In the Format Cells Dialog Box>Number tab>Date, and you've got to kind of put the pieces together a little bit, if you simply wanted to show month and day, that's the way we see it right here. We would use that display. Here's the one with the two-digit-year. Here is the one that uses leading zeros for months that are under 10 or days under 10 and other ways to display the data as well here. Quite a few variations as we look through the list, even spelling it out this way. You might even try this one for example. That certainly takes up more space, but it certainly eliminates any doubt as to what you mean by this.

And you could even go further with these. You can apply your own. Now, I often steer people away from the idea that you can actually create a custom format, but what I just did here was to right-click column C and choose Format Cells, and on the Date tab-- after having selected this, I'd just made the adjustment to-- I'm going to jump over to Custom. What I then might do in this display and I don't want to explain every single icon here, but I'm going to change this so that instead of simply four M's, a D, and three Y's, in front of this, I'm going to put four D's.

That actually will spell out day of the week. If I put in three D's and we put in the abbreviation, a comma and a space. Now, would I really care about a higher date as to what day of the week it is? Probably not. But in certain other kinds of data, I might, and this would allow us to see it clearly as we see here. So there are lots of variations on that. These do take up a lot of space, but for clarity, sometimes that make sense. There's only one keystroke shortcut associated with date entries, that's currently being used in column I. If we want to use that in column B, simply click column B and keystroke shortcut is Ctrl +Shift+#.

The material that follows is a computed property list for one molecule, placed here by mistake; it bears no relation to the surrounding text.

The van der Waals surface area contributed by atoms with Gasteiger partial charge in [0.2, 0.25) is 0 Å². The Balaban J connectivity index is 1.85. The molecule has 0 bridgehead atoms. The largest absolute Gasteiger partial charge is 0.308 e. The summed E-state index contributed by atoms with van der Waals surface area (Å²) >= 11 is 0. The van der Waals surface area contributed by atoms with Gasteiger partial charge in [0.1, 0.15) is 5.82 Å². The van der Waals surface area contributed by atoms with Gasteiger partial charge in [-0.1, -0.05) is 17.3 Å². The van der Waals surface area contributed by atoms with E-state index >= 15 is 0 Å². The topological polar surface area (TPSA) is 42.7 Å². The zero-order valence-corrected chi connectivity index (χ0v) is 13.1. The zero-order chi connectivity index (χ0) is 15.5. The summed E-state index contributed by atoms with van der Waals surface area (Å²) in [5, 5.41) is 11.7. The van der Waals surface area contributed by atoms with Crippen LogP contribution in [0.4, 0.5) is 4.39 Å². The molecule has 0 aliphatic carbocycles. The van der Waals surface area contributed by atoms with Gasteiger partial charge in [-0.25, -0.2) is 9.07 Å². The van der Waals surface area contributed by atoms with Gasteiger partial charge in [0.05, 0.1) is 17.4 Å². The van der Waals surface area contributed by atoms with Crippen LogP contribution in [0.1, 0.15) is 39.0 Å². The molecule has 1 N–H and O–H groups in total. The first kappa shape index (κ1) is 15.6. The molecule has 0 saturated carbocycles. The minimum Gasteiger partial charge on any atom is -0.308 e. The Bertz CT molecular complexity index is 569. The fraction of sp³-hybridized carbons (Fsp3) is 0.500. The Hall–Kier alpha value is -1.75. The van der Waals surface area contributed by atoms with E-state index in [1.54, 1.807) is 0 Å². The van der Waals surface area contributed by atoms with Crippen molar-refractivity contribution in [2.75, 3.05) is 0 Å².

So, that displays the date information that way. Now, when it comes to times--we've got some columns over here with times-- the way these times are entered--and they're also set up to handle formulas too-- we use colons for time entries. One way to display times is the so- called 24-hour style, which is widely used throughout the world. Maybe a little bit less so in the United States, but even here we see these a lot; 24-hour time like this. The variation you might want to use here is, once again, by right-clicking, going in the Format Cells, on the Number tab>Time.

Maybe not obvious at first, but the choice for PM is right here. Now, this will show AM or PM as necessary. Click OK. So, we see that display and readjusting the column, it's possibly this way. We can display times also more coherently, could have done those both. There we are. We either use the AM or PM or the 24-hour style. If the numbers are coming to you this way and you're saying, "I want to change them all", we'll do the whole columns, here too. Remember, another way to get to Formatting Cells is Ctrl+1.

You can do that here, and the variation here, where we want to want not see AM, PM, is the choice 13:30. Click OK. If you entered times with colons, and previously in our examples, entered dates with slashes or hyphens, you do set the stage for using these in formulas and taking advantage of Excel functions that relate to dates and times. So, it's a strong feature and the formatting capabilities certainly clarify the appearance of the data in the way that you want this data to appear.